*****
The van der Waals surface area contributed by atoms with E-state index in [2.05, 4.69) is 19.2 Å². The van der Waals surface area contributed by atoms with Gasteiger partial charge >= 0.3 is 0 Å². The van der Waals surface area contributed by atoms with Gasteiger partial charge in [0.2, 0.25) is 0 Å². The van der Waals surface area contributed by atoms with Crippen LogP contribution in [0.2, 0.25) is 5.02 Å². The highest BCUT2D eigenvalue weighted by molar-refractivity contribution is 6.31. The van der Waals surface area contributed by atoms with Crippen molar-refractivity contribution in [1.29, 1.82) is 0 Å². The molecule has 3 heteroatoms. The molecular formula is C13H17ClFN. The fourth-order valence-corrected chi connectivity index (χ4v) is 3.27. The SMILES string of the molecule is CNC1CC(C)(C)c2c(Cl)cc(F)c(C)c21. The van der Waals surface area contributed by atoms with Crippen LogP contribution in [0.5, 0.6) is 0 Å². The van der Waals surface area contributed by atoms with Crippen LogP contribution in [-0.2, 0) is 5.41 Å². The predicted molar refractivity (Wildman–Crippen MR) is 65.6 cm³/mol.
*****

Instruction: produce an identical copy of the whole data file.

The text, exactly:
The van der Waals surface area contributed by atoms with E-state index in [2.05, 4.69) is 19.2 Å². The van der Waals surface area contributed by atoms with Gasteiger partial charge >= 0.3 is 0 Å². The van der Waals surface area contributed by atoms with Gasteiger partial charge in [0.2, 0.25) is 0 Å². The van der Waals surface area contributed by atoms with Crippen LogP contribution in [0.2, 0.25) is 5.02 Å². The highest BCUT2D eigenvalue weighted by molar-refractivity contribution is 6.31. The van der Waals surface area contributed by atoms with Crippen molar-refractivity contribution in [1.29, 1.82) is 0 Å². The molecule has 3 heteroatoms. The molecular formula is C13H17ClFN. The fourth-order valence-corrected chi connectivity index (χ4v) is 3.27. The SMILES string of the molecule is CNC1CC(C)(C)c2c(Cl)cc(F)c(C)c21. The van der Waals surface area contributed by atoms with Crippen LogP contribution in [0.5, 0.6) is 0 Å². The van der Waals surface area contributed by atoms with Crippen LogP contribution in [-0.2, 0) is 5.41 Å². The predicted molar refractivity (Wildman–Crippen MR) is 65.6 cm³/mol.